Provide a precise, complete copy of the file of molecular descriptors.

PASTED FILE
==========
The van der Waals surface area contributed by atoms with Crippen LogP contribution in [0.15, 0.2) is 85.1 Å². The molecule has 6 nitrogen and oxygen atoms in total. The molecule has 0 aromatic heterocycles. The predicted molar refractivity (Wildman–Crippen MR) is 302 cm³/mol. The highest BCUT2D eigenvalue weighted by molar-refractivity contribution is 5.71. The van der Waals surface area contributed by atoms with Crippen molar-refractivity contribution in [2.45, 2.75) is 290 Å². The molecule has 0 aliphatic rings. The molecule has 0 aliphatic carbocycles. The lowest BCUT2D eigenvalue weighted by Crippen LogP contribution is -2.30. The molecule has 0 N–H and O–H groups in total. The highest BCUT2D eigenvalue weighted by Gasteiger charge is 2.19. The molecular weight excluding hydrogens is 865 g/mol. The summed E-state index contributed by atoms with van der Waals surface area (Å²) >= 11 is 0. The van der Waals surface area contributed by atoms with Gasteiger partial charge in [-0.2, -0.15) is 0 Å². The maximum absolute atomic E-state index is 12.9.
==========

The van der Waals surface area contributed by atoms with Crippen LogP contribution in [0.15, 0.2) is 85.1 Å². The molecule has 6 nitrogen and oxygen atoms in total. The molecule has 0 aromatic heterocycles. The predicted molar refractivity (Wildman–Crippen MR) is 302 cm³/mol. The highest BCUT2D eigenvalue weighted by molar-refractivity contribution is 5.71. The van der Waals surface area contributed by atoms with Crippen molar-refractivity contribution in [2.45, 2.75) is 290 Å². The molecule has 0 aliphatic rings. The molecule has 0 aliphatic carbocycles. The lowest BCUT2D eigenvalue weighted by Crippen LogP contribution is -2.30. The molecule has 0 N–H and O–H groups in total. The highest BCUT2D eigenvalue weighted by Gasteiger charge is 2.19. The molecular weight excluding hydrogens is 865 g/mol. The summed E-state index contributed by atoms with van der Waals surface area (Å²) >= 11 is 0. The van der Waals surface area contributed by atoms with Gasteiger partial charge in [-0.2, -0.15) is 0 Å². The maximum absolute atomic E-state index is 12.9.